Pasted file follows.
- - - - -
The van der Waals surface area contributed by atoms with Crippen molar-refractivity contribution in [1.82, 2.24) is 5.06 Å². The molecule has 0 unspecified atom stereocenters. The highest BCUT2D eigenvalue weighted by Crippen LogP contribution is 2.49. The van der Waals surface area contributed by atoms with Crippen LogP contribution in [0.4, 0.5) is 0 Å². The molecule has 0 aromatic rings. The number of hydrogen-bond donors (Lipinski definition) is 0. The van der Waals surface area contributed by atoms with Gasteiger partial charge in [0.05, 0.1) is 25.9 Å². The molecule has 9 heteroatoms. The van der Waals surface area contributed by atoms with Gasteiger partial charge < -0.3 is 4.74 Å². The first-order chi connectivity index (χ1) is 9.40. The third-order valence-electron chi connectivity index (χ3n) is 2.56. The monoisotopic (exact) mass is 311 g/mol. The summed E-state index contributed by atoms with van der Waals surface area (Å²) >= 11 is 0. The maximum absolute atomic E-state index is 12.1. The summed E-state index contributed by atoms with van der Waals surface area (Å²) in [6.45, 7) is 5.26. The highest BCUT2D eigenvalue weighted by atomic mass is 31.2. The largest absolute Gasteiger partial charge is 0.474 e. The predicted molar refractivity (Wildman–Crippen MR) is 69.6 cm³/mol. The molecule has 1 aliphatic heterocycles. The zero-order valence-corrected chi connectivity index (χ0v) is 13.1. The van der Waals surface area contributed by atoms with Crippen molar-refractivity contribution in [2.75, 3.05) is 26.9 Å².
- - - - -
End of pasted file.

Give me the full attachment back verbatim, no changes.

The van der Waals surface area contributed by atoms with Crippen molar-refractivity contribution in [1.82, 2.24) is 5.06 Å². The molecule has 0 unspecified atom stereocenters. The highest BCUT2D eigenvalue weighted by Crippen LogP contribution is 2.49. The van der Waals surface area contributed by atoms with Crippen LogP contribution in [0.4, 0.5) is 0 Å². The molecule has 0 aromatic rings. The number of hydrogen-bond donors (Lipinski definition) is 0. The van der Waals surface area contributed by atoms with Gasteiger partial charge in [0.05, 0.1) is 25.9 Å². The molecule has 9 heteroatoms. The van der Waals surface area contributed by atoms with Gasteiger partial charge < -0.3 is 4.74 Å². The first-order chi connectivity index (χ1) is 9.40. The third-order valence-electron chi connectivity index (χ3n) is 2.56. The monoisotopic (exact) mass is 311 g/mol. The summed E-state index contributed by atoms with van der Waals surface area (Å²) >= 11 is 0. The maximum absolute atomic E-state index is 12.1. The summed E-state index contributed by atoms with van der Waals surface area (Å²) in [6.45, 7) is 5.26. The highest BCUT2D eigenvalue weighted by atomic mass is 31.2. The largest absolute Gasteiger partial charge is 0.474 e. The predicted molar refractivity (Wildman–Crippen MR) is 69.6 cm³/mol. The molecule has 1 aliphatic heterocycles. The zero-order valence-corrected chi connectivity index (χ0v) is 13.1. The van der Waals surface area contributed by atoms with Crippen molar-refractivity contribution in [2.75, 3.05) is 26.9 Å².